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I want to select a random value from a array, but keep it unique as long as possible.

For example if I'm selecting a value 4 times from a array of 4 elements, the selected value should be random, but different every time.

If I'm selecting it 10 times from the same array of 4 elements, then obviously some values will be duplicated.

I have this right now, but I still get duplicate values, even if the loop is running 4 times:

$arr = $arr_history = ('abc', 'def', 'xyz', 'qqq');

for($i = 1; $i < 5; $i++){
  if(empty($arr_history)) $arr_history = $arr; 
  $selected = $arr_history[array_rand($arr_history, 1)];  
  unset($arr_history[$selected]); 
  // do something with $selected here...
}
share|improve this question
    
On a side note, nsftools.com/misc/DilbertRandom.gif –  Kumar Jun 24 '11 at 17:28
2  
Why don't you use array_rand($arr_history, 4) to get the array in a random order? This ensures the that you have 4 unique values. In the next iteration you get the array in a different order. –  Felix Kling Jun 24 '11 at 17:29
    
The statement unset($arr_history[$selected]); seems to treat $arr_history as an associative array, since $selected is the value, not the index. That doesn't solve the problem, though. Unsetting $selected is supposed to remove it from the array, which implies that by the time the loop s done, the array is empty. Was that your intention? (I don't think so) –  afaolek Jun 24 '11 at 17:34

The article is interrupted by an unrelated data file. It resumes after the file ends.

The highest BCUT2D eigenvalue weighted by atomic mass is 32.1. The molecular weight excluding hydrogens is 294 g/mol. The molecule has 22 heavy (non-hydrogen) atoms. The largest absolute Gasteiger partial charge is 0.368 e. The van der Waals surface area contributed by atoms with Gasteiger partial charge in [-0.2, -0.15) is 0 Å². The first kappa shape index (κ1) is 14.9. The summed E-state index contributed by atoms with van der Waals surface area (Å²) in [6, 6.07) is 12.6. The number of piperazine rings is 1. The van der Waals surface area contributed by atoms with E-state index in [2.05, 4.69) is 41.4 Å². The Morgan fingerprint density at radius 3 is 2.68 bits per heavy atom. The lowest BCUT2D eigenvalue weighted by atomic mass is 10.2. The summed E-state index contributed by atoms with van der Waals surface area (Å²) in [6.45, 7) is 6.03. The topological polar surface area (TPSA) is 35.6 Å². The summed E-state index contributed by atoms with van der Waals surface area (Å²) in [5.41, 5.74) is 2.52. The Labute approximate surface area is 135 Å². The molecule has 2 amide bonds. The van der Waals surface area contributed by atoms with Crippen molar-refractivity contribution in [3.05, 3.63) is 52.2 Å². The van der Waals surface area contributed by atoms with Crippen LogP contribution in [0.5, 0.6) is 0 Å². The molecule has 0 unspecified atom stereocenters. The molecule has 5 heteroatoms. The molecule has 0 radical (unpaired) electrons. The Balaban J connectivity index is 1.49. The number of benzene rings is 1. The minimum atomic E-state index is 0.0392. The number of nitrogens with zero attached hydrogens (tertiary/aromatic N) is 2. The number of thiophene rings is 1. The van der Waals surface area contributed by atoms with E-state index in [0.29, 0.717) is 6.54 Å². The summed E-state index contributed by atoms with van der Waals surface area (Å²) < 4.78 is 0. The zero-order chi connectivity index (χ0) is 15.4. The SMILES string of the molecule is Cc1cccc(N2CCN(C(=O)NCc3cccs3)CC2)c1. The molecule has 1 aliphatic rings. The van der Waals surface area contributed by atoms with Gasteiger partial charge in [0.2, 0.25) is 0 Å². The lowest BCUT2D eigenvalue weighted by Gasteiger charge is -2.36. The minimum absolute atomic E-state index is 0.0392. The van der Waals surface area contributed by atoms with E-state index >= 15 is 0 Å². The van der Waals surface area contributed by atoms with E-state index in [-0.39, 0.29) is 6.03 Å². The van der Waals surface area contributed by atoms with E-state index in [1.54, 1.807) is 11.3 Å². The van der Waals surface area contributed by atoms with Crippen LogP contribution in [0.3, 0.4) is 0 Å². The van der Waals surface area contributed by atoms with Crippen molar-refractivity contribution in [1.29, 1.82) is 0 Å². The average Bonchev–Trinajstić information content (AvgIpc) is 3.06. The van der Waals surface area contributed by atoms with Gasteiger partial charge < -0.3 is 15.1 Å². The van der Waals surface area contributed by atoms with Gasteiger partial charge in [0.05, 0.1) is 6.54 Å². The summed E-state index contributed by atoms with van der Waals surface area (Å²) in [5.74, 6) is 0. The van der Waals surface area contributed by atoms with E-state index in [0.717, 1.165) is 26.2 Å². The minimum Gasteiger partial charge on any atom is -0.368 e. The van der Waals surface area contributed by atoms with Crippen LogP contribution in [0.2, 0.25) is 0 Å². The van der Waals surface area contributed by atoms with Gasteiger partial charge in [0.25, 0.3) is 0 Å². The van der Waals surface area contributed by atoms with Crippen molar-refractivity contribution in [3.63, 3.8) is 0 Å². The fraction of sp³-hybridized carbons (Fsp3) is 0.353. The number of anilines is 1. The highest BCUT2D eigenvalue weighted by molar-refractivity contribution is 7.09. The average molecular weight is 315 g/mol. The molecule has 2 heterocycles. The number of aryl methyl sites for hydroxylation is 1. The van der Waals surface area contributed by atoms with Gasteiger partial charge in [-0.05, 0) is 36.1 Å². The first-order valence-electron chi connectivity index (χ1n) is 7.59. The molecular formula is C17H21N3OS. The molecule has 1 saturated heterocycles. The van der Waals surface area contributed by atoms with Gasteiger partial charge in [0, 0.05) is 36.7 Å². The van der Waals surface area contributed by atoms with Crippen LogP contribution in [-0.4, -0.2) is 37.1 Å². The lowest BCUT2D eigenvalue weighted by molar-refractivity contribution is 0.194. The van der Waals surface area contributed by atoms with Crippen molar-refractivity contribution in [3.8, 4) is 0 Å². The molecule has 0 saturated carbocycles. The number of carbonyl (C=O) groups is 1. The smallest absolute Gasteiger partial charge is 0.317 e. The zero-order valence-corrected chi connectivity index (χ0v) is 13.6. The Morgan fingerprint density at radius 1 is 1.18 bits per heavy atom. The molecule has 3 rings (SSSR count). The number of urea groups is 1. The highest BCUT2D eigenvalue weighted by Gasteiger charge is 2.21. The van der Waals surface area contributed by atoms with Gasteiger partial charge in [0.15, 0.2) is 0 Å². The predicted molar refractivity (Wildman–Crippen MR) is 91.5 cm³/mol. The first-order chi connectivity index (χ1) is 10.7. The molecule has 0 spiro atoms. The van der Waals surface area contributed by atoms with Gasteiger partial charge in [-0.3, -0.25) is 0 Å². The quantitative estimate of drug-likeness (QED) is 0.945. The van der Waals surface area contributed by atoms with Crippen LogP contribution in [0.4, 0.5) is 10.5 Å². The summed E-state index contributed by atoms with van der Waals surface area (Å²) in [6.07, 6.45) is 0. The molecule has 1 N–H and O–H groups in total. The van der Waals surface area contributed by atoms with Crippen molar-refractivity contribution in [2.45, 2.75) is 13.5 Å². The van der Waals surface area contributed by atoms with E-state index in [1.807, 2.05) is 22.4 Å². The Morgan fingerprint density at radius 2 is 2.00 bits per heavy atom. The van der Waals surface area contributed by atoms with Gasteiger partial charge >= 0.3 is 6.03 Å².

8 Answers 8

up vote 4 down vote accepted

You almost have it right. The problem was the unset($arr_history[$selected]); line. The value of $selected isn't a key but in fact a value so the unset wouldn't work.

To keep it the same as what you have up there:

<?php

$arr = $arr_history = array('abc', 'def', 'xyz', 'qqq');

for ( $i = 1; $i < 10; $i++ )
{
  // If the history array is empty, re-populate it.
  if ( empty($arr_history) )
    $arr_history = $arr;

  // Select a random key.
  $key = array_rand($arr_history, 1);

  // Save the record in $selected.
  $selected = $arr_history[$key];

  // Remove the key/pair from the array.
  unset($arr_history[$key]);

  // Echo the selected value.
  echo $selected . PHP_EOL;
}

Or an example with a few less lines:

<?php

$arr = $arr_history = array('abc', 'def', 'xyz', 'qqq');

for ( $i = 1; $i < 10; $i++ )
{
  // If the history array is empty, re-populate it.
  if ( empty($arr_history) )
    $arr_history = $arr;

  // Randomize the array.
  array_rand($arr_history);

  // Select the last value from the array.
  $selected = array_pop($arr_history);

  // Echo the selected value.
  echo $selected . PHP_EOL;
}
share|improve this answer
    
thanks that seems to work, but it's weird that a array like this has keys. I thought that both key and value would be the same –  Alex Jun 24 '11 at 17:39
2  
@Alex - No, in fact, when you don't specify the keys, PHP assigns them numeric keys starting at 0. See the parameters section of http://ca3.php.net/manual/en/function.array.php for more information. –  Francois Deschenes Jun 24 '11 at 17:43